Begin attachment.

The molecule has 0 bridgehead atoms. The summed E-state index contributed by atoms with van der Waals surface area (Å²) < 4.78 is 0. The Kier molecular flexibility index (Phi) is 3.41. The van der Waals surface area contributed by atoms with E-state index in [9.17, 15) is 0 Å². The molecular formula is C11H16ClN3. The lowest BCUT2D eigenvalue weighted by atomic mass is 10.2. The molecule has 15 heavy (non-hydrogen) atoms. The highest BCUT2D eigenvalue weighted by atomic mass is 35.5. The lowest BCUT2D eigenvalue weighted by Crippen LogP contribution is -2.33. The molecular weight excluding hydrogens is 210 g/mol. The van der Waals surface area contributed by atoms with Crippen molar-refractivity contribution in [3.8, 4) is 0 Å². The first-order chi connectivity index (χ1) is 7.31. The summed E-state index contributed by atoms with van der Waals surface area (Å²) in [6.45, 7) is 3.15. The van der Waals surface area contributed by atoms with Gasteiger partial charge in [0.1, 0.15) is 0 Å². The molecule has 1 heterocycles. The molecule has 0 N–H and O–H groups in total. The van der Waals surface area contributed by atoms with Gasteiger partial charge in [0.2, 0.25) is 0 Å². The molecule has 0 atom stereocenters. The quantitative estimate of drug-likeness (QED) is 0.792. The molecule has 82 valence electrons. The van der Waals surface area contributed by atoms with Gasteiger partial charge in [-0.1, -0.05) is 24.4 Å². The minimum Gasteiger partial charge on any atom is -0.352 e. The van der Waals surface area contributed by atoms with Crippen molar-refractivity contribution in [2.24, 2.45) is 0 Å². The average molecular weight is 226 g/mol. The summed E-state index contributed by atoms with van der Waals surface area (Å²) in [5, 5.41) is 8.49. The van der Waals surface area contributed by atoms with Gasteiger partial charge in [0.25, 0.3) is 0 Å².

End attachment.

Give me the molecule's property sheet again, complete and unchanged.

The molecule has 0 bridgehead atoms. The summed E-state index contributed by atoms with van der Waals surface area (Å²) < 4.78 is 0. The Kier molecular flexibility index (Phi) is 3.41. The van der Waals surface area contributed by atoms with E-state index in [9.17, 15) is 0 Å². The molecular formula is C11H16ClN3. The lowest BCUT2D eigenvalue weighted by atomic mass is 10.2. The molecule has 15 heavy (non-hydrogen) atoms. The highest BCUT2D eigenvalue weighted by atomic mass is 35.5. The lowest BCUT2D eigenvalue weighted by Crippen LogP contribution is -2.33. The molecular weight excluding hydrogens is 210 g/mol. The van der Waals surface area contributed by atoms with Crippen molar-refractivity contribution in [3.8, 4) is 0 Å². The first-order chi connectivity index (χ1) is 7.31. The summed E-state index contributed by atoms with van der Waals surface area (Å²) in [6.45, 7) is 3.15. The van der Waals surface area contributed by atoms with Gasteiger partial charge in [0.1, 0.15) is 0 Å². The molecule has 1 heterocycles. The molecule has 0 N–H and O–H groups in total. The van der Waals surface area contributed by atoms with Gasteiger partial charge in [0.2, 0.25) is 0 Å². The molecule has 0 atom stereocenters. The quantitative estimate of drug-likeness (QED) is 0.792. The molecule has 82 valence electrons. The van der Waals surface area contributed by atoms with Gasteiger partial charge in [-0.1, -0.05) is 24.4 Å². The minimum Gasteiger partial charge on any atom is -0.352 e. The van der Waals surface area contributed by atoms with Crippen molar-refractivity contribution in [2.24, 2.45) is 0 Å². The average molecular weight is 226 g/mol. The summed E-state index contributed by atoms with van der Waals surface area (Å²) in [5, 5.41) is 8.49. The van der Waals surface area contributed by atoms with Gasteiger partial charge in [0.25, 0.3) is 0 Å².